Young researcher Katja Klinar receives a fellowship in the framework of the L'oréal – UNESCO national call "For women in science" 2022

date: 30.03.2022

category: Sporočila za javnost

 

Assist. Katja Klinar, MSc (Eng) in Mechanical Engineering, is one of this year's three recipients of the L'Oréal- UNESCO National Fellowship Programme "For Women in Science" of EUR 5,000, awarded for the 16th time by the partners of the L'Oréal Adria Programme and the Slovenian National Commission for UNESCO. Katja, together with Tina Kegel and dr. Eva Turk joined 43 previous female scholarship recipients awarded the scholarship for their outstanding scientific achievements.

Katja Klinar, a 30-year-old physicist and mechanical engineer, is from Gorje in Gorenjska. After graduating in Physics, she studied Process Mechanical Engineering and began working as a young researcher in the Laboratory for Refrigeration and District Energy. As part of her doctoral studies, she is currently researching the use of thermoswitches and thermodiodes in temperature change systems.

Katja has been awarded the Faculty of Mechanical Engineering prize for high quality scientific publications three times, won the prize for the best poster at the International Conference on Nanoscale and Microscale Heat Transfer in Finland and was awarded the Prešeren Prize by the Faculty of Mechanical Engineering at the University of Ljubljana for her work on Thermomagnetic analysis and design of a magnetic structure with a magnetocaloric regenerator.

"The job opportunities for young researchers in science and technology in research groups are enormous, but on the other hand there are not enough incentives for researchers at the beginning of their careers,” says Katja Klinar, for whom the scholarship is above all a confirmation that she is on the right track: "I hope it will help me and women in science in general by giving them more public visibility. Maybe my story can convince a few more girls to study engineering or physics or to get involved in science..”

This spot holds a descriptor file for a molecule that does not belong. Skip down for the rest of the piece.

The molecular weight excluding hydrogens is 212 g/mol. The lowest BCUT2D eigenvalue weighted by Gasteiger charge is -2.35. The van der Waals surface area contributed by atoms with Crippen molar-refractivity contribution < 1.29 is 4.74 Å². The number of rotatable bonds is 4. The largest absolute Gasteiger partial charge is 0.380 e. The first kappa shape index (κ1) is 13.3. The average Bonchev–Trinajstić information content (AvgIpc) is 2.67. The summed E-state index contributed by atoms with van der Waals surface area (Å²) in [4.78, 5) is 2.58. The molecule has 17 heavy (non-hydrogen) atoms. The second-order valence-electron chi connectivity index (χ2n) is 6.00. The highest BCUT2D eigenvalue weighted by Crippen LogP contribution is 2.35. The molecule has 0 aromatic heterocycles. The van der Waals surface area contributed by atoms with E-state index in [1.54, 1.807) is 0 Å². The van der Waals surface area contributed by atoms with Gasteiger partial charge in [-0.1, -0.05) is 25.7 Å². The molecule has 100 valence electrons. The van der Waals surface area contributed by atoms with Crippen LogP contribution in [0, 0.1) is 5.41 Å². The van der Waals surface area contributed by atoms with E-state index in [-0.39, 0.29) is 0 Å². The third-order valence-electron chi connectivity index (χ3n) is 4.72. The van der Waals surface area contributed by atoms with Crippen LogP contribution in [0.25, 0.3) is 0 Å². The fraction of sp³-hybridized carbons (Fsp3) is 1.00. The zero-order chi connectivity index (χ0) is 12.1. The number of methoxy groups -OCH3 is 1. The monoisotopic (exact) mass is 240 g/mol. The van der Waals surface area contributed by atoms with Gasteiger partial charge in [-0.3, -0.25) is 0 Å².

Katja Klinar

Photo: Jani Ugrin

Women scientists are conducting groundbreaking research all over the world. But despite their remarkable discoveries, they still make up only 33.3 % of the world's researchers, according to the UNESCO Institute of Statistics, and their work rarely gets the recognition it deserves. Less than 4 % of Nobel Prizes in science have ever been awarded to women, and only 11 % of senior research positions in Europe are held by women. In science, women researchers have shorter and lower-paid careers, and their work is underrepresented in high-impact journals.

“Every year, statistics, surveys and polls like the one conducted by the L'Oréal Foundation show that programmes to support women researchers are more than necessary and important. Especially for young women who are just starting to make a name for themselves in the world of science. Programmes like L'Oréal- UNESCO 'For Women in Science' help and encourage women to gain recognition for their work in the scientific community and the wider public, while drawing public attention to the importance of women in science and breaking down stereotypes," says Irena Šarić Dombaj, Director of Corporate Communications at L'Oréal Adria, who, together with the Slovenian National Commission for UNESCO, has so far supported 46 young female researchers through the programme. She adds that the call for L'Oréal- UNESCO 'For Women in Science' scholarships is already well known in Slovenia: "This is proven by the extremely high number of applications we received for this year's call. 38 women applied for the scholarship and the national committee had an extremely difficult task to select the top three due to the quality of the research papers.”

Gašper Hrastelj, Secretary General of the Slovenian National Commission for UNESCO, emphasised, "The L'Oréal- UNESCO National Fellowship Programme 'For Women in Science' is a traditional programme of the Slovenian National Commission for UNESCO, as gender equality continues to be one of the priorities of UNESCO. Women in science publish less, are paid less for their research and do not advance as far in their careers as men. However, there is little international data showing the extent of these differences. That is why UNESCO is also working on developing methods and indicators to obtain more accurate data on gender equality." On the selection of this year's awardees, he added: "Our fellows are important role models whose achievements can contribute to advances in science and to improving women's access to all levels of science, and they need our support right now, which is why we are delighted to be working with L'Oréal Adria on this programme."

We would like to congratulate Katja and the other fellowship recipients and wish them a successful research career!

back to list